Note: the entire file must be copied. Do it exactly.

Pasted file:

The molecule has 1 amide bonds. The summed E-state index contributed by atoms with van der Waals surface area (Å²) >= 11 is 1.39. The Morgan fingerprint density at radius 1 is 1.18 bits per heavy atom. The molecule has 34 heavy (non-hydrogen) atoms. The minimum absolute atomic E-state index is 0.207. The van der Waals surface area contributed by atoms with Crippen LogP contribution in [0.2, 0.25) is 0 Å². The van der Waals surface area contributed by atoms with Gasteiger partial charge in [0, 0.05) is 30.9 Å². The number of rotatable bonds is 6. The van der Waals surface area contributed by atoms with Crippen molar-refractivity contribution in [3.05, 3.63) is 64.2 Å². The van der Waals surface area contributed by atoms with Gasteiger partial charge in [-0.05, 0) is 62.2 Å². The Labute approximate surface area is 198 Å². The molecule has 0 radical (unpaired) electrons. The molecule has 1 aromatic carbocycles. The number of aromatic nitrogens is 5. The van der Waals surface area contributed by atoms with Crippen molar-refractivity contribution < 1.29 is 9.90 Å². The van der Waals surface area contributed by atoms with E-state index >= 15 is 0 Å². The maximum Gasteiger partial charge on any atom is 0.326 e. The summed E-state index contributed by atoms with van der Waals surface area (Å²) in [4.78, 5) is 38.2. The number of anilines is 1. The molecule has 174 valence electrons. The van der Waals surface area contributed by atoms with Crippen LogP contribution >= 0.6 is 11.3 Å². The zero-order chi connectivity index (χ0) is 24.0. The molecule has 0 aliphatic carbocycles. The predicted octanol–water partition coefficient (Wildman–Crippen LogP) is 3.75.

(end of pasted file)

The molecule has 1 amide bonds. The summed E-state index contributed by atoms with van der Waals surface area (Å²) >= 11 is 1.39. The Morgan fingerprint density at radius 1 is 1.18 bits per heavy atom. The molecule has 34 heavy (non-hydrogen) atoms. The minimum absolute atomic E-state index is 0.207. The van der Waals surface area contributed by atoms with Crippen LogP contribution in [0.2, 0.25) is 0 Å². The van der Waals surface area contributed by atoms with Gasteiger partial charge in [0, 0.05) is 30.9 Å². The number of rotatable bonds is 6. The van der Waals surface area contributed by atoms with Crippen molar-refractivity contribution in [3.05, 3.63) is 64.2 Å². The van der Waals surface area contributed by atoms with Gasteiger partial charge in [-0.05, 0) is 62.2 Å². The Labute approximate surface area is 198 Å². The molecule has 0 radical (unpaired) electrons. The molecule has 1 aromatic carbocycles. The number of aromatic nitrogens is 5. The van der Waals surface area contributed by atoms with Crippen molar-refractivity contribution < 1.29 is 9.90 Å². The van der Waals surface area contributed by atoms with E-state index >= 15 is 0 Å². The maximum Gasteiger partial charge on any atom is 0.326 e. The summed E-state index contributed by atoms with van der Waals surface area (Å²) in [4.78, 5) is 38.2. The number of anilines is 1. The molecule has 174 valence electrons. The van der Waals surface area contributed by atoms with Crippen LogP contribution >= 0.6 is 11.3 Å². The zero-order chi connectivity index (χ0) is 24.0. The molecule has 0 aliphatic carbocycles. The predicted octanol–water partition coefficient (Wildman–Crippen LogP) is 3.75.